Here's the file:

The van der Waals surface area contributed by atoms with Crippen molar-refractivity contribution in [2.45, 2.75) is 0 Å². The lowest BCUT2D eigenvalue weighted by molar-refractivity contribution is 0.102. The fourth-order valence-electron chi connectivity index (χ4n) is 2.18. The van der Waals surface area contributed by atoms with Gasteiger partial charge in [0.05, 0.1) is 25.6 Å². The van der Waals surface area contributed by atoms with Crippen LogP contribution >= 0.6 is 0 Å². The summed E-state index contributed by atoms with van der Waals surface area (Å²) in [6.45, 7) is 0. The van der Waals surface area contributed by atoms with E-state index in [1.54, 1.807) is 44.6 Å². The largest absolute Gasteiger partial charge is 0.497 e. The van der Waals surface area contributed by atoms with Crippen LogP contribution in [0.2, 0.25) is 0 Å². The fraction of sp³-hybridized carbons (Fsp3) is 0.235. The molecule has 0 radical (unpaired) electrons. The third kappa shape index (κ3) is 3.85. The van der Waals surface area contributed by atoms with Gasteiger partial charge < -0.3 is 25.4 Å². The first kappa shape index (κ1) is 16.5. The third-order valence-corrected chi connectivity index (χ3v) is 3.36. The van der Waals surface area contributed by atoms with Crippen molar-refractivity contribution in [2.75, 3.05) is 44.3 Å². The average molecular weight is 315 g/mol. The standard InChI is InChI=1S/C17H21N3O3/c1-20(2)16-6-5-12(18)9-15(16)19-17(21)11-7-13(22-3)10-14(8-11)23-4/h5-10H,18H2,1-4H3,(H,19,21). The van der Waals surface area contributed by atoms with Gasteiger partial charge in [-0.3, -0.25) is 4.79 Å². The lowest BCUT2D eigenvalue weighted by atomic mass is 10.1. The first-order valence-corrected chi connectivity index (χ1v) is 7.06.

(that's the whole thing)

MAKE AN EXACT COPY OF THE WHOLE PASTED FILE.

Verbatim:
The van der Waals surface area contributed by atoms with Crippen molar-refractivity contribution in [2.45, 2.75) is 0 Å². The lowest BCUT2D eigenvalue weighted by molar-refractivity contribution is 0.102. The fourth-order valence-electron chi connectivity index (χ4n) is 2.18. The van der Waals surface area contributed by atoms with Gasteiger partial charge in [0.05, 0.1) is 25.6 Å². The van der Waals surface area contributed by atoms with Crippen LogP contribution >= 0.6 is 0 Å². The summed E-state index contributed by atoms with van der Waals surface area (Å²) in [6.45, 7) is 0. The van der Waals surface area contributed by atoms with E-state index in [1.54, 1.807) is 44.6 Å². The largest absolute Gasteiger partial charge is 0.497 e. The van der Waals surface area contributed by atoms with Crippen LogP contribution in [0.2, 0.25) is 0 Å². The fraction of sp³-hybridized carbons (Fsp3) is 0.235. The molecule has 0 radical (unpaired) electrons. The third kappa shape index (κ3) is 3.85. The van der Waals surface area contributed by atoms with Gasteiger partial charge < -0.3 is 25.4 Å². The first kappa shape index (κ1) is 16.5. The third-order valence-corrected chi connectivity index (χ3v) is 3.36. The van der Waals surface area contributed by atoms with Crippen molar-refractivity contribution in [2.75, 3.05) is 44.3 Å². The average molecular weight is 315 g/mol. The standard InChI is InChI=1S/C17H21N3O3/c1-20(2)16-6-5-12(18)9-15(16)19-17(21)11-7-13(22-3)10-14(8-11)23-4/h5-10H,18H2,1-4H3,(H,19,21). The van der Waals surface area contributed by atoms with Gasteiger partial charge in [-0.3, -0.25) is 4.79 Å². The lowest BCUT2D eigenvalue weighted by atomic mass is 10.1. The first-order valence-corrected chi connectivity index (χ1v) is 7.06.